St. Luke’s Church was built in 1961 to serve Moulsham Lodge and Tile Kiln in the south of Chelmsford.
The first residents of the new Moulsham Lodge estate started to move into their houses in 1957 and onto Tile Kiln estate in the late 1960s. St. Luke’s Church was created as a daughter church to St. John’s, Moulsham Street, with communion services being held in homes before the building was completed. The new church was designed by the husband of a member of St. John’s congregation and, like many churches built at this time, was dual-purpose (for both worship and community use); however, unusually the ‘church’ area was much larger than the ‘hall’. Some 10 years later, the ‘large hall’ was added to the building to create additional space for both the congregation and the community to use.
The church was dedicated by the Bishop of Chelmsford on 2 June 1962 and, in his address, the Bishop commented on the church’s clear glass windows which he said would be ‘a constant reminder to those inside that their mission was to bring the Gospel to those outside’.
In 1964, the Bishop decided that St. Luke’s should be made an independent ‘conventional district’ with its own Priest-in-Charge.
In 1978, St. Luke’s became a fully-fledged parish, with a Vicar instead of a Priest-in-Charge.
This means that we have lots of anniversaries – and opportunities for cake!
Since 2009, St. Luke’s has been working closely with St. John’s, Moulsham, St. Michael’s, Galleywood, St. Mary’s, Widford and the Church of the Holy Spirit, Widford. In response to the strategic vision of Chelmsford Diocese, known as ‘Transforming Presence’, our five churches and four parishes were formally recognised as South West Chelmsford Churches Mission and Ministry Unit (MMU) in 2017.
In 2013, following the incumbent of St. John’s leaving the diocese, it was decided that the Vicar of St. Luke’s would become the incumbent of both St. Luke’s and St John’s. Legally, the Vicar of St. Luke’s became the Priest-in-Charge at St. John’s.
In August 2017, St. Luke’s and St. John’s Churches appointed their first joint Priest-in-Charge, Revd Gemma Fraser.
In May 2022, St Luke’s and St John’s Churches went into a vacancy period.
Over the years, St. Luke’s has always had an open approach to worship and a keenness to try new things to encourage growth, examples include:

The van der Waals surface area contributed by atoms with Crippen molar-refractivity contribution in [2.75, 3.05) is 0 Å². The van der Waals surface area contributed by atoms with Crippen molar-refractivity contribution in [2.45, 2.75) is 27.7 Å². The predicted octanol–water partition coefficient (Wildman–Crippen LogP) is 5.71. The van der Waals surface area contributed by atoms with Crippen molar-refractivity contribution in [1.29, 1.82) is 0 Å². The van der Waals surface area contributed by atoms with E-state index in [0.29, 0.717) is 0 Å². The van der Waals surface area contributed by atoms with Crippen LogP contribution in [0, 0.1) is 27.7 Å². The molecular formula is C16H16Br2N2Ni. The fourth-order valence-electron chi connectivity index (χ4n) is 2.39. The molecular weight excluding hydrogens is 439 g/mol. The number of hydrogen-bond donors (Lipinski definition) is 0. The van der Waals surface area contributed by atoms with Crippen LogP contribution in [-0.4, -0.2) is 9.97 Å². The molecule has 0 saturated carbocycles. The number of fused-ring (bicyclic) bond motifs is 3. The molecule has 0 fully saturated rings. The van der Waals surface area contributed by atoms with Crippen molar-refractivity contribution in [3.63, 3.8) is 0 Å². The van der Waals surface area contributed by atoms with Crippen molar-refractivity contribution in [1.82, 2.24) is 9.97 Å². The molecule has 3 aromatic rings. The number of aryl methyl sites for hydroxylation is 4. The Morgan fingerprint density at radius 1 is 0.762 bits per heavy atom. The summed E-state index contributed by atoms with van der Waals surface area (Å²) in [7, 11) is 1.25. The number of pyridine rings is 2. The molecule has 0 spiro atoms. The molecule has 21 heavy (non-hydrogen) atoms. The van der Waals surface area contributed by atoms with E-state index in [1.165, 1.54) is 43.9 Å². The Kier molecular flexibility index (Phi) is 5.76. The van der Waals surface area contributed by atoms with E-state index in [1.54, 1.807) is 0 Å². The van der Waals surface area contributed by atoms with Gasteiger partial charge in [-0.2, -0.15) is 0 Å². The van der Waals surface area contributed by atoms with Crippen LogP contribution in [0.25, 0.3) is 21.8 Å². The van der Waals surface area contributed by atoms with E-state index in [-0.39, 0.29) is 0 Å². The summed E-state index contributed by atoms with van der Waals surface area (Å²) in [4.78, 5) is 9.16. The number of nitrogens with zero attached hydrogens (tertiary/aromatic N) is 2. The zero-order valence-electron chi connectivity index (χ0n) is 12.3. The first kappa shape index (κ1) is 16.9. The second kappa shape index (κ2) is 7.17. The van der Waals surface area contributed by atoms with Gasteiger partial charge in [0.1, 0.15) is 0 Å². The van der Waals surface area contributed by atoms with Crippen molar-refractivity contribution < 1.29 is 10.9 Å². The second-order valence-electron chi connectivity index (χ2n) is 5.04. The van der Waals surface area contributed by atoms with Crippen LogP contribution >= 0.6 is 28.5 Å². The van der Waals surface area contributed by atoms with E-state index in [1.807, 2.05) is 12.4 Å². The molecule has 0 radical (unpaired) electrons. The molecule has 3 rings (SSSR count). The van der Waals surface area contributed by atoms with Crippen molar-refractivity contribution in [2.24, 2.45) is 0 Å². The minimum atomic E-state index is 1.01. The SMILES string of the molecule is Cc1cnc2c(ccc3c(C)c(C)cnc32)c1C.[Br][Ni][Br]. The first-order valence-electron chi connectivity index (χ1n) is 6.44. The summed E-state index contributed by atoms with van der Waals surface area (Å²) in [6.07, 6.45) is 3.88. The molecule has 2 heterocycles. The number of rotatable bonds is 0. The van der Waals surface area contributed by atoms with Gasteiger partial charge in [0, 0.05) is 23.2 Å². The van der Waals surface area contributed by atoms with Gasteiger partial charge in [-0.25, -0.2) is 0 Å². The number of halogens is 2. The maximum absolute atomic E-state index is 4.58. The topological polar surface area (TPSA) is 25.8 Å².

The Vicar ‘pointed St. Luke’s towards accepting a greater variety of forms of worship’. Revised services began to appear and modern hymn tunes were introduced.
The timing and nature of services changed; the organisation of the work with children and young people improved; preparation for baptism and confirmation was introduced; and a central place was given to prayer. Furthermore, following a special commitment on the 60th anniversary of the diocese ‘to follow the leading of the Holy Spirit wherever this may be’, there was an expansion of house-group meetings for prayer, study and fellowship, and participation of lay people in public worship.
The Alternative Service Book (ASB) service was introduced and the Vicar brought greater consistency to worship as it was thought that the enthusiasm to experiment had led to too much variety!
The Sanctuary was reordered to bring a small altar closer to the congregation. This altar is used for all services to this day. Group studies were also introduced to take pace in church as part of the Sunday services instead of home groups. This was the first experience that many had of learning through discussion with other church members.
Introduction of a new hymn book which included modern and well-established hymns and tunes; creation of a music group to play at non-communion services to supplement the use of the organ.
Reduction of Sunday communion services to twice a month and introduction of lay led services. Formation of the Evangelism Enabling Team, who organise regular ‘drop-in’ events for all families and individuals who have previously attended St. Luke’s such as for baptism. Introduction of outreach opportunities, including All Hallows’ Eve giving out hot chocolate and ‘bags of hope’ filled with sweets.